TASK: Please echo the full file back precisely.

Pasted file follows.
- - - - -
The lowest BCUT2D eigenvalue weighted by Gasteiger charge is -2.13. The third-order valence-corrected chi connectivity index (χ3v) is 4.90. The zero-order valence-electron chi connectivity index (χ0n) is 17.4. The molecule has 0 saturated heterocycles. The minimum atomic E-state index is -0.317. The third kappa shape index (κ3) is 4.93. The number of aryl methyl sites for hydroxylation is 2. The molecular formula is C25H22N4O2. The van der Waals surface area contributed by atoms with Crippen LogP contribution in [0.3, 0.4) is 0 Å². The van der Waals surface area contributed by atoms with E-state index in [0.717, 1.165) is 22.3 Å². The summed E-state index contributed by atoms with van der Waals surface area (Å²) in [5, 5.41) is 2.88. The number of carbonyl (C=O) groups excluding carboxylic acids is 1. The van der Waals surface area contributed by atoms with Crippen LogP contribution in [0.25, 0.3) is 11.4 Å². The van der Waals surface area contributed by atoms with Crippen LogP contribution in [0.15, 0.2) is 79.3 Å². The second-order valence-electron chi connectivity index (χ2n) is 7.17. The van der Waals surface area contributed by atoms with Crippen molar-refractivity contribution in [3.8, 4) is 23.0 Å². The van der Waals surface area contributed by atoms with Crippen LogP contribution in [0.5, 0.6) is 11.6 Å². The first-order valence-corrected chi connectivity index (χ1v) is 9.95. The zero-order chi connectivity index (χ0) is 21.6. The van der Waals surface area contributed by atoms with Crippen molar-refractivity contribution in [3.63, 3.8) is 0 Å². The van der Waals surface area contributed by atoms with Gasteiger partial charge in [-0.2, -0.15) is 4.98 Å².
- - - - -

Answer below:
The lowest BCUT2D eigenvalue weighted by Gasteiger charge is -2.13. The third-order valence-corrected chi connectivity index (χ3v) is 4.90. The zero-order valence-electron chi connectivity index (χ0n) is 17.4. The molecule has 0 saturated heterocycles. The minimum atomic E-state index is -0.317. The third kappa shape index (κ3) is 4.93. The number of aryl methyl sites for hydroxylation is 2. The molecular formula is C25H22N4O2. The van der Waals surface area contributed by atoms with Crippen LogP contribution in [0.3, 0.4) is 0 Å². The van der Waals surface area contributed by atoms with E-state index in [0.717, 1.165) is 22.3 Å². The summed E-state index contributed by atoms with van der Waals surface area (Å²) in [5, 5.41) is 2.88. The number of carbonyl (C=O) groups excluding carboxylic acids is 1. The van der Waals surface area contributed by atoms with Crippen LogP contribution in [0.25, 0.3) is 11.4 Å². The van der Waals surface area contributed by atoms with Crippen LogP contribution in [0.15, 0.2) is 79.3 Å². The second-order valence-electron chi connectivity index (χ2n) is 7.17. The van der Waals surface area contributed by atoms with Crippen molar-refractivity contribution in [3.8, 4) is 23.0 Å². The van der Waals surface area contributed by atoms with Crippen LogP contribution in [0.5, 0.6) is 11.6 Å². The first-order valence-corrected chi connectivity index (χ1v) is 9.95. The zero-order chi connectivity index (χ0) is 21.6. The van der Waals surface area contributed by atoms with Crippen molar-refractivity contribution in [3.63, 3.8) is 0 Å². The van der Waals surface area contributed by atoms with Gasteiger partial charge in [-0.2, -0.15) is 4.98 Å².